A wave of social desperation is expanding in different latitudes: the demands base themselves in elemental necessities. The mobilizations have erupted from within unsustainable situations, supported by the immediacy provided by networks and social platforms. In Mexico, the ravages of violence brought about by the war on narco-trafficking has determined the social non-conformity centered in part on the Movement for Peace with Justice and Dignity, since the cry of pain emitted by Javier Sicilia after the death of his son in April. The reasons for the wave of global discontent are several: economic crisis, labor reforms, inflation in basic commodities, rejection of the rescuing of banks and private firms, and the desire for a climate of peace and security, as in the Mexican case. The youth—for years written off as a lost generation—has decided to intervene in politics following its realization that it faces an uncertain future.
Urban centers such as the Plaza del Sol in Madrid have never before been so talked about. There in Madrid on 23 July appeared numerous “unemployed, mal-remunerated, sub-contracted, the youth, the prevaricate,” in the words of the organizers of the platform Real Democracy Now (DRY), some of whom participated in the Indignated Popular March (MPI), which has marched from different parts of Spain to concentrate itself in the capital. In the banners suspended from nearly all streets that reach Plaza del Sol there could be read “Welcome Dignity.” The booths of the organization each represent one of the basic elements of a given society: culture, health, education, and work. They demonstrated an impressive coordination despite being the birth of spontaneous impulses. Other plazas, such as Tahrir in Egypt, Qasba in Tunisia, or Syntagma in Greece, are increasingly found in the international news: the citizens’ protests are an inspiration that are carried over to other contexts. The manifestations show the indignation of a society “that reclaims the return to citizens’ sovereignty,” as is attested to by the signatories to the manifesto “Against the persecution and criminalization of democracy. In support of the dignity of indignation,” which was written up a number of university professors and artists like Paco Ibáñez.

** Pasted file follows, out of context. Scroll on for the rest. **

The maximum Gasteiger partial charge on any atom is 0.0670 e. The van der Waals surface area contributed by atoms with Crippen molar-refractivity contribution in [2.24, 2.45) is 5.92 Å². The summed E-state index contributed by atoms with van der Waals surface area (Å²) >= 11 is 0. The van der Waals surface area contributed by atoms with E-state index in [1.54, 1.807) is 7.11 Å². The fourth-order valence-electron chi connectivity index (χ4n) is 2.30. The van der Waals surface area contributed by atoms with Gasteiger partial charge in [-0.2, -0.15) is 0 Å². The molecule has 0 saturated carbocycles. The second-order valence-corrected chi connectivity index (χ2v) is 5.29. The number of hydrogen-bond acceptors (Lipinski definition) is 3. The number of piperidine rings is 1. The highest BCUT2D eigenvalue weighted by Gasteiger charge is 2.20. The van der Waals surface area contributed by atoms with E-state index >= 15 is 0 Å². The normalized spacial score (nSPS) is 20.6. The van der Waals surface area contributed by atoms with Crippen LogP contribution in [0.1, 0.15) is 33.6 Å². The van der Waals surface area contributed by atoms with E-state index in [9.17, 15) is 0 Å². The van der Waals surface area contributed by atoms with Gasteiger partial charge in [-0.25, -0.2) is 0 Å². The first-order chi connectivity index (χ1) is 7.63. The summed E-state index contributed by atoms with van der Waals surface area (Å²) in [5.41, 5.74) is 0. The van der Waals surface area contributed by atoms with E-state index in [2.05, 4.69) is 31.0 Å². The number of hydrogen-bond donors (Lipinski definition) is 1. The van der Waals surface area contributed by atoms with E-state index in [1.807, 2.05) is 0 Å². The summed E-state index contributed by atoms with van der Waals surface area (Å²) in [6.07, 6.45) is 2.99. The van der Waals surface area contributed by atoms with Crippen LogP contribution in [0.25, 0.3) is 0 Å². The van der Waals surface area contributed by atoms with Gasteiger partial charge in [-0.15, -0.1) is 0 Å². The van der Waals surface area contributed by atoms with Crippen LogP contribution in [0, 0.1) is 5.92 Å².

The 15 May Movement (15 M) in Spain does not define itself as a proposal regarding an alternative political regime but rather as a rejection of representative and bipartisan democracy and a reflection of the necessity to begin the practice of a politics from the citizenry. The movement is nourished by consideration of the savage inequalities in light of the economic austerity plans implemented by the government of José Luis Rodríguez Zapatero to struggle against the economic crisis. In these terms, popular assemblies and social forums have sprung up. In the First Social Forum 15 M in July, it was decided in assembly that some of the participants of the MPI will continue marching on to Brussels. The objective is to arrive by 8 October, a week before the 15 October manifestation called for by the DRY, one in which other assemblies from the other parts of the world have agreed to participate.